Russia sends ships, troops to Syria

Russia is preparing to send two amphibious assault ships to the Syrian port of Tartus where Moscow operates a strategic naval base, the Interfax news agency reported on Monday.

“Two major amphibious ships – The Nikolai Filchenkov and The Tsezar Kunikov – are preparing to be dispatched to Tartus outside of their schedule,” the Russian news agency quoted an unidentified officer from the Russian naval headquarters as saying.

The two ships will carry a “large” group of marines, Interfax added.
 Russia is reportedly concerned at the threat the violence in Syria is posing to its naval base in Tartus, its only base in the Mediterranean.

The confirmation by a Russian news agency comes as President Vladimir Putin is set to hold talks with US President Barack Obama after a week of Cold War-like recriminations between the two sides over Syria.

The talks at a Group of 20 summit in Mexico will test whether the two leaders can forge a working relationship and find common ground on Syria and other festering disputes.

Suspension of the UN monitoring mission in Syria over the weekend has put added pressure on Obama and Putin, meeting for the first time since the Russian president’s re-election, to act decisively to keep the conflict from spiraling into civil war.

But with relations frayed and expectations low on both sides for progress on breaking the deadlock, the stage is set for an uncomfortable meeting in the Pacific resort of Los Cabos.

With the violence in Syria continuing, Obama and Western allies want veto-wielding Moscow to stop shielding Syrian President Bashar Assad from further UN Security Council sanctions aimed at forcing him from power.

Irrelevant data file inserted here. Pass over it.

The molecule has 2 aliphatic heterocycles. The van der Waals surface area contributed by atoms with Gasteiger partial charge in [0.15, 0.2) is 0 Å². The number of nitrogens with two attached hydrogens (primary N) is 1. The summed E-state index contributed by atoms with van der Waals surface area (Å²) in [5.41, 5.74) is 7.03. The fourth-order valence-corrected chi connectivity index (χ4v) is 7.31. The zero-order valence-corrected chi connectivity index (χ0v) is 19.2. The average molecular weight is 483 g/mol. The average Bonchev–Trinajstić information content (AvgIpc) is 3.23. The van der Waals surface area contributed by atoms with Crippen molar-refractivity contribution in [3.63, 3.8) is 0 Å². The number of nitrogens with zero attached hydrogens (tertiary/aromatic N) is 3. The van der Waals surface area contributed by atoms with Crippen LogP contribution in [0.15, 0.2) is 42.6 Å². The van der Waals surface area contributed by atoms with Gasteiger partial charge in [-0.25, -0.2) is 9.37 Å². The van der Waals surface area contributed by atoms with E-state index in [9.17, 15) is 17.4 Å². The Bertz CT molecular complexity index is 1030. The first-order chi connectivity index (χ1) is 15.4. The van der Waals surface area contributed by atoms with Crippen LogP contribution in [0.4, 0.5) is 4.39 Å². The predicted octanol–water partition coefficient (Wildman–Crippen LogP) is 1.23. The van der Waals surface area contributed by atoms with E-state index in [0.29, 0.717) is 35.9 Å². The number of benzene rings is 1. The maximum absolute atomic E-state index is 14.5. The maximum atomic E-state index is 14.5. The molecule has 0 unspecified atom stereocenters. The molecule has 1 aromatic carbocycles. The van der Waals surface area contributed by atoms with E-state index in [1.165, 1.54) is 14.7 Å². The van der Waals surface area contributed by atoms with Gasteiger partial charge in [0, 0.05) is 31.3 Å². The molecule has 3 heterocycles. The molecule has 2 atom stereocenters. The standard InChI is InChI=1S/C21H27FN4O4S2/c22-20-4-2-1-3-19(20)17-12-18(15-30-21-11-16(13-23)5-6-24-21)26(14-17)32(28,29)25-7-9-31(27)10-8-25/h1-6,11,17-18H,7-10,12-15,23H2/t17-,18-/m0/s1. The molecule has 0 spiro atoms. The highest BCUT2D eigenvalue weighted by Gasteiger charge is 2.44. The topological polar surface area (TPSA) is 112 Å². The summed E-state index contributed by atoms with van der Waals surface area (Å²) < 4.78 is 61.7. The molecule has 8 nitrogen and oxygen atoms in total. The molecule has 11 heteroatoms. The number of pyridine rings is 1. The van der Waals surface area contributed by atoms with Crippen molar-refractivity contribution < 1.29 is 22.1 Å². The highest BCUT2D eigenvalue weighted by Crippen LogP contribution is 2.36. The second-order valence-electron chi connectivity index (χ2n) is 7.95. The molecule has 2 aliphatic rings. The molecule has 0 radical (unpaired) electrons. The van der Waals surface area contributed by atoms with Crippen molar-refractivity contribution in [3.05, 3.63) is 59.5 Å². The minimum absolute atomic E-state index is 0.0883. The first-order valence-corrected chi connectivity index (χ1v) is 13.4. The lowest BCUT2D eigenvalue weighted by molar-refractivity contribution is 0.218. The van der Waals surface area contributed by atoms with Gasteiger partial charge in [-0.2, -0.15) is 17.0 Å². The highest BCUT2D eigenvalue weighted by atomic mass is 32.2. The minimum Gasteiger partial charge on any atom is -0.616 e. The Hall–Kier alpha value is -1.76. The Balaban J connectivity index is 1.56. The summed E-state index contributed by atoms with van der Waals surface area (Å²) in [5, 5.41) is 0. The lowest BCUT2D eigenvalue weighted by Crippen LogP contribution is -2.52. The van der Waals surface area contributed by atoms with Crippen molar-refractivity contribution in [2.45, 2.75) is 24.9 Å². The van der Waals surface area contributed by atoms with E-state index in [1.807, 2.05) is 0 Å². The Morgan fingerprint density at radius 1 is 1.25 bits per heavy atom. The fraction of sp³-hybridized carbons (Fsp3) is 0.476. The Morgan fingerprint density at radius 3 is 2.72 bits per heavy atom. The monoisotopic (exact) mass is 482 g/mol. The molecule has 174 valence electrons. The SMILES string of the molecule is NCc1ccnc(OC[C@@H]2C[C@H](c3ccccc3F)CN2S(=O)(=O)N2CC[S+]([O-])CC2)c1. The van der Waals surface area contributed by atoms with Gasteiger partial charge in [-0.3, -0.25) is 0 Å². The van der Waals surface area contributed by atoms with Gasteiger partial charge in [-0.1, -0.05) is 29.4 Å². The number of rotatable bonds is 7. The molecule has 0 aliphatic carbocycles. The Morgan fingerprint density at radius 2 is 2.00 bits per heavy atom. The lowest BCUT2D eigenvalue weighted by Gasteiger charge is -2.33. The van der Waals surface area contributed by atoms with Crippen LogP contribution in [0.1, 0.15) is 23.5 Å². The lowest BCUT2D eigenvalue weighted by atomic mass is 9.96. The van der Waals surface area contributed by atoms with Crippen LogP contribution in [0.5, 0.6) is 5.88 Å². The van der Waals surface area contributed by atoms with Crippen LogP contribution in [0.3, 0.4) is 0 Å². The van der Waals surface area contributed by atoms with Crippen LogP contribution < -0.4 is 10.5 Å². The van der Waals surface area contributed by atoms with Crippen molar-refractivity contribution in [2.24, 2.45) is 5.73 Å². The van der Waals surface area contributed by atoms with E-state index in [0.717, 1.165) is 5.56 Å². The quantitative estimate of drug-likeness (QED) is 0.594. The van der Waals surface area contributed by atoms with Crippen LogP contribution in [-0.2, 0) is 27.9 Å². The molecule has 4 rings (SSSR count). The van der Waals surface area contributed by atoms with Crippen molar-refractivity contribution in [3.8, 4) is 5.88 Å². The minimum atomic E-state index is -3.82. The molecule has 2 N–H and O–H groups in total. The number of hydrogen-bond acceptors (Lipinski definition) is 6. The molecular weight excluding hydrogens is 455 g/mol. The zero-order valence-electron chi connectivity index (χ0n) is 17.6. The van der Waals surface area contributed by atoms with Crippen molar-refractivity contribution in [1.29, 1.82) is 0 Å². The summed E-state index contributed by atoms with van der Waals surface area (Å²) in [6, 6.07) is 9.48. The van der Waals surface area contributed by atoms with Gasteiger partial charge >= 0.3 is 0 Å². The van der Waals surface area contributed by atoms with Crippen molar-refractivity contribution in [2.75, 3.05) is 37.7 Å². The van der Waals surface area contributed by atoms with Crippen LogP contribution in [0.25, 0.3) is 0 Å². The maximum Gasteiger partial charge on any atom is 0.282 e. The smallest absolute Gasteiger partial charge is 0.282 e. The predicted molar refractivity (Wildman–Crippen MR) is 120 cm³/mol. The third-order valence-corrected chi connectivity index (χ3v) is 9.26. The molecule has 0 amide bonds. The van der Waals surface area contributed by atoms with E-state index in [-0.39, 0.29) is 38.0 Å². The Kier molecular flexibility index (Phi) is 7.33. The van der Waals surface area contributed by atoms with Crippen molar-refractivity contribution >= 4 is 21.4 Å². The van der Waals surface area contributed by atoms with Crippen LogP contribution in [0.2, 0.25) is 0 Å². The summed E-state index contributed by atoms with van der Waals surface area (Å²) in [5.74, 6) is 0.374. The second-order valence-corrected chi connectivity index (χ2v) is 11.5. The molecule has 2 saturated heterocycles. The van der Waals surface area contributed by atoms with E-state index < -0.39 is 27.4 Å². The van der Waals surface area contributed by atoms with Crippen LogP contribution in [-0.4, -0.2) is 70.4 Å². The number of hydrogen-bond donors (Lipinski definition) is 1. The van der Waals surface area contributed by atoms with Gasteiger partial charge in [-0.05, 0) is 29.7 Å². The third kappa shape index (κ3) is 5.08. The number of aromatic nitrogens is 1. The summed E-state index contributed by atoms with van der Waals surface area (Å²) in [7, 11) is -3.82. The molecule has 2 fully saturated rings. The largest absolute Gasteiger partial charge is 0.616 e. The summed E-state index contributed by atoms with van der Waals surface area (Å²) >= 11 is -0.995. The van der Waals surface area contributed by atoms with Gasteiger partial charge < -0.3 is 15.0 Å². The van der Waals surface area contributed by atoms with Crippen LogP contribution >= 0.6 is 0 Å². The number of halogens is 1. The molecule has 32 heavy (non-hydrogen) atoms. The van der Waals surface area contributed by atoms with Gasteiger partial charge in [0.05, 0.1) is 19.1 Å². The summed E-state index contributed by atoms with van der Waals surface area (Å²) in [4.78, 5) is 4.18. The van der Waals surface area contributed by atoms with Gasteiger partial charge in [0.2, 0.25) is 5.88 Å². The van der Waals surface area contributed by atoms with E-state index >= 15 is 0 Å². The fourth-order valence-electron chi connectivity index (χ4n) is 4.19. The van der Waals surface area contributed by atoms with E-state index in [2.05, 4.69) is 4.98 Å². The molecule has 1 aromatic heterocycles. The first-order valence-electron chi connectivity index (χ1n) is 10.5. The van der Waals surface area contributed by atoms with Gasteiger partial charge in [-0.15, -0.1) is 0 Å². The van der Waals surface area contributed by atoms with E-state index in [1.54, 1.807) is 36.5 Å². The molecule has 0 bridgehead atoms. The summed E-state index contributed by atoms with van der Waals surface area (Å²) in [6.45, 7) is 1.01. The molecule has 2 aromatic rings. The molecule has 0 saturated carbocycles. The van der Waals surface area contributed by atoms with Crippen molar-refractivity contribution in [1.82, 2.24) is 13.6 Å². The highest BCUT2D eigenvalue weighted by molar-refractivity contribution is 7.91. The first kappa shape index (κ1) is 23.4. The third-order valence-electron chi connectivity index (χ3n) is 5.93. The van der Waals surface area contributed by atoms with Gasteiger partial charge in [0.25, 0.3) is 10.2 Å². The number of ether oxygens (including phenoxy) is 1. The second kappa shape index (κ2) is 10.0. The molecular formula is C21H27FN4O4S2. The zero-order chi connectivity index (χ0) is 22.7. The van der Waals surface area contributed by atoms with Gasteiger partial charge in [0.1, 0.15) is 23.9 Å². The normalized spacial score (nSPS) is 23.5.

But Putin, a former KGB spymaster, is suspicious of US motives especially after the NATO-assisted ouster of Libyan leader Muammar Gaddafi last year, and has offered little sign of softening his stance on Syria.

The seriousness of the rift between Washington and Moscow was underscored last week when Secretary of State Hillary Clinton accused Russia of supplying Assad with attack helicopters. This drew an angry retort from the Kremlin.

“Some people are trying to spoil the atmosphere of these talks,” said Yuri Ushakov, Putin’s adviser on foreign policy.

He cited not only the arms sale accusation but also a proposed new bill in the U.S. Congress, the so-called “Magnitsky” law, that would target Russian human rights violators, legislation he called “anti-Russian.”

Russia also accused the US of supplying arms to Syrian rebels.

Putin focused on another irritant in relations on Thursday, warning ominously of an “appropriate reaction” to US-backed missile defense plans for Europe that Moscow vehemently opposes.

Obama will urge Putin to use his influence with Assad to accept a transition modeled on Yemen’s, in which an autocratic president was pushed out, US officials say. Moscow has signaled its opposition to making Assad’s exit a pre-condition.

The White House also hopes to placate a key Russian concern. “It’s not our goal in Syria to eliminate Russian influence,” US deputy national security adviser Ben Rhodes told reporters. Moscow sees it otherwise.

Putin is likely to push for an international “contact group” that would include Iran, which counts Syria as its only real ally in the region. The United States opposes any Iranian role.


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